A wonderful action with nitrogen has brought the world one step closer to creating a range of useful products ̵1; from dyes to pharmaceuticals – from thin air.
The discovery comes from a team of Yale chemists who found a way to combine atmospheric nitrogen with benzene to make a chemical called aniline, which is a precursor to the materials used to make an assortment of synthetic products.
A study describing the process appears in the journal nature.
“In the long run, we hope to learn how to use abundant nitrogen in the air as a resource for synthesizing products needed by society,” said Yale chemistry professor Patrick Holland, lead author of the study.
Most attention has been focused on “nitrogen fixation”, the process by which atmospheric nitrogen is used to create ammonia. But as Holland and his colleagues point out, there are many other compounds, materials and processes that can use nitrogen in other forms – if researchers can find ways to make them with atmospheric nitrogen.
Holland said previous attempts by other researchers to combine atmospheric nitrogen and benzene failed. These attempts used highly reactive benzene derivatives that would degrade before producing a chemical reaction with nitrogen.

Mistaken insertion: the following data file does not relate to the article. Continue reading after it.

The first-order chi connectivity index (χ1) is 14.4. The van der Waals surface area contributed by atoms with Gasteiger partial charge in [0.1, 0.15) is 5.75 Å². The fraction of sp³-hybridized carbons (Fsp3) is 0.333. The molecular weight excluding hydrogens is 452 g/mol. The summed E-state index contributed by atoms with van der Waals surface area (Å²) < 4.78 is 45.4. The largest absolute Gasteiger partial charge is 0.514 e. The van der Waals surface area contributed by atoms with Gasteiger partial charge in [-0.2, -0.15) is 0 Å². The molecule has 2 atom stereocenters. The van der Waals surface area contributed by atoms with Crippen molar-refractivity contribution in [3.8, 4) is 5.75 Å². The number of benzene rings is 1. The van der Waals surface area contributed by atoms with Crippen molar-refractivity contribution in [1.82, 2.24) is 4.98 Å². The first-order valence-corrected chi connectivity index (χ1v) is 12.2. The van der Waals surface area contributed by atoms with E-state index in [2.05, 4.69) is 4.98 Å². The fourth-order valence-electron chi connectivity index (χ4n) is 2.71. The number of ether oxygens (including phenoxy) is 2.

Hollande and his colleagues used an iron compound to break one of the chemical bonds in benzene. They also treated nitrogen with a silicone compound that allowed nitrogen to combine with benzene.
“Essentially, we are showing a new way of thinking about how to encourage nitrogen to create new bonds that may be adaptable to produce other products,” Holland said.
Nitrogen fixation in the world, explained
Sean F. McWilliams et al. Combination of dinitrogen and hydrocarbons through aryl migration, nature (2020). DOI: 10.1038 / s41586-020-2565-5
Provided by Yale University
citation: Chemists discover way to make new ‘thin air’ nitrogen products (2020, August 12) taken August 12, 2020 by https://phys.org/news/2020-08-chemists-nitrogen-products- thin-air. html
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